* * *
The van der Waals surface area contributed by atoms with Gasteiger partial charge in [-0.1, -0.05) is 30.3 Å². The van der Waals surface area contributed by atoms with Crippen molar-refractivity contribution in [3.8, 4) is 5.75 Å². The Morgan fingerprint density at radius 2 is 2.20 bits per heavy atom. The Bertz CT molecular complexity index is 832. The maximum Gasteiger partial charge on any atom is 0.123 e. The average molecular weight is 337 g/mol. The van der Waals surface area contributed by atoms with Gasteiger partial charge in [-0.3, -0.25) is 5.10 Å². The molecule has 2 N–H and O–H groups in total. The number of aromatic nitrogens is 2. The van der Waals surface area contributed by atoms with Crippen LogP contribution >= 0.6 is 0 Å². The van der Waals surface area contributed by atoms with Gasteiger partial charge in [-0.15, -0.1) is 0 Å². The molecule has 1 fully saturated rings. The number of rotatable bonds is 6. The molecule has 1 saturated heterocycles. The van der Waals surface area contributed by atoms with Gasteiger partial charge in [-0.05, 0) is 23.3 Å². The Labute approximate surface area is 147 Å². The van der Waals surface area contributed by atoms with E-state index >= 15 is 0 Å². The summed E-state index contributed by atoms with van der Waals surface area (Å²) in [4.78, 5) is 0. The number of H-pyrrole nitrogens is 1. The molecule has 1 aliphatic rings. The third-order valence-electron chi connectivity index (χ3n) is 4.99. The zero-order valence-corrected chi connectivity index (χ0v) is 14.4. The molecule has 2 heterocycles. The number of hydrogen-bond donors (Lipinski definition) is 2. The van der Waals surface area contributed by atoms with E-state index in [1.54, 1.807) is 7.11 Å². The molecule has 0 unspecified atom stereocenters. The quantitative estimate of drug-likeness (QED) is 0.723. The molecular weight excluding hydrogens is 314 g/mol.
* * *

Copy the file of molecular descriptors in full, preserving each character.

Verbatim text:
The van der Waals surface area contributed by atoms with Gasteiger partial charge in [-0.1, -0.05) is 30.3 Å². The van der Waals surface area contributed by atoms with Crippen molar-refractivity contribution in [3.8, 4) is 5.75 Å². The Morgan fingerprint density at radius 2 is 2.20 bits per heavy atom. The Bertz CT molecular complexity index is 832. The maximum Gasteiger partial charge on any atom is 0.123 e. The average molecular weight is 337 g/mol. The van der Waals surface area contributed by atoms with Gasteiger partial charge in [-0.3, -0.25) is 5.10 Å². The molecule has 2 N–H and O–H groups in total. The number of aromatic nitrogens is 2. The van der Waals surface area contributed by atoms with Crippen LogP contribution >= 0.6 is 0 Å². The van der Waals surface area contributed by atoms with Gasteiger partial charge in [-0.15, -0.1) is 0 Å². The molecule has 1 fully saturated rings. The number of rotatable bonds is 6. The molecule has 1 saturated heterocycles. The van der Waals surface area contributed by atoms with Gasteiger partial charge in [-0.05, 0) is 23.3 Å². The Labute approximate surface area is 147 Å². The van der Waals surface area contributed by atoms with E-state index >= 15 is 0 Å². The summed E-state index contributed by atoms with van der Waals surface area (Å²) in [4.78, 5) is 0. The number of H-pyrrole nitrogens is 1. The molecule has 1 aliphatic rings. The third-order valence-electron chi connectivity index (χ3n) is 4.99. The zero-order valence-corrected chi connectivity index (χ0v) is 14.4. The molecule has 2 heterocycles. The number of hydrogen-bond donors (Lipinski definition) is 2. The van der Waals surface area contributed by atoms with E-state index in [1.54, 1.807) is 7.11 Å². The molecule has 0 unspecified atom stereocenters. The quantitative estimate of drug-likeness (QED) is 0.723. The molecular weight excluding hydrogens is 314 g/mol.